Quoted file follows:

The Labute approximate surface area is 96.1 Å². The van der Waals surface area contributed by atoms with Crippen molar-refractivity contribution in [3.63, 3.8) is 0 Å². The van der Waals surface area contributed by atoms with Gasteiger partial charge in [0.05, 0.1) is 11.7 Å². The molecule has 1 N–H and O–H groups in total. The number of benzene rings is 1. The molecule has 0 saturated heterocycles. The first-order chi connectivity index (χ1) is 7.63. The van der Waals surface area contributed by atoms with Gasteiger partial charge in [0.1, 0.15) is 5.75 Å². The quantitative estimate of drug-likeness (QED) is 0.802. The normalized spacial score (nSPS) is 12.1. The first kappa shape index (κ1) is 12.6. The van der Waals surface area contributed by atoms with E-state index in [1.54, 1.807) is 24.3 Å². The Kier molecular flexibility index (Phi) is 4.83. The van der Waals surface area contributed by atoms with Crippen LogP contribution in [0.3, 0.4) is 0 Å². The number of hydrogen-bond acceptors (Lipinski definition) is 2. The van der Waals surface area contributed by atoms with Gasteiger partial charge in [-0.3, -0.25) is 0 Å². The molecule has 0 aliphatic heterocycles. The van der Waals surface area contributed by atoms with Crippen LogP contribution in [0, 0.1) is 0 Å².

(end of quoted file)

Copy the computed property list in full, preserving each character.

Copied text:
The Labute approximate surface area is 96.1 Å². The van der Waals surface area contributed by atoms with Crippen molar-refractivity contribution in [3.63, 3.8) is 0 Å². The van der Waals surface area contributed by atoms with Gasteiger partial charge in [0.05, 0.1) is 11.7 Å². The molecule has 1 N–H and O–H groups in total. The number of benzene rings is 1. The molecule has 0 saturated heterocycles. The first-order chi connectivity index (χ1) is 7.63. The van der Waals surface area contributed by atoms with Gasteiger partial charge in [0.1, 0.15) is 5.75 Å². The quantitative estimate of drug-likeness (QED) is 0.802. The normalized spacial score (nSPS) is 12.1. The first kappa shape index (κ1) is 12.6. The van der Waals surface area contributed by atoms with E-state index in [1.54, 1.807) is 24.3 Å². The Kier molecular flexibility index (Phi) is 4.83. The van der Waals surface area contributed by atoms with Crippen LogP contribution in [0.3, 0.4) is 0 Å². The number of hydrogen-bond acceptors (Lipinski definition) is 2. The van der Waals surface area contributed by atoms with Gasteiger partial charge in [-0.3, -0.25) is 0 Å². The molecule has 0 aliphatic heterocycles. The van der Waals surface area contributed by atoms with Crippen LogP contribution in [0, 0.1) is 0 Å².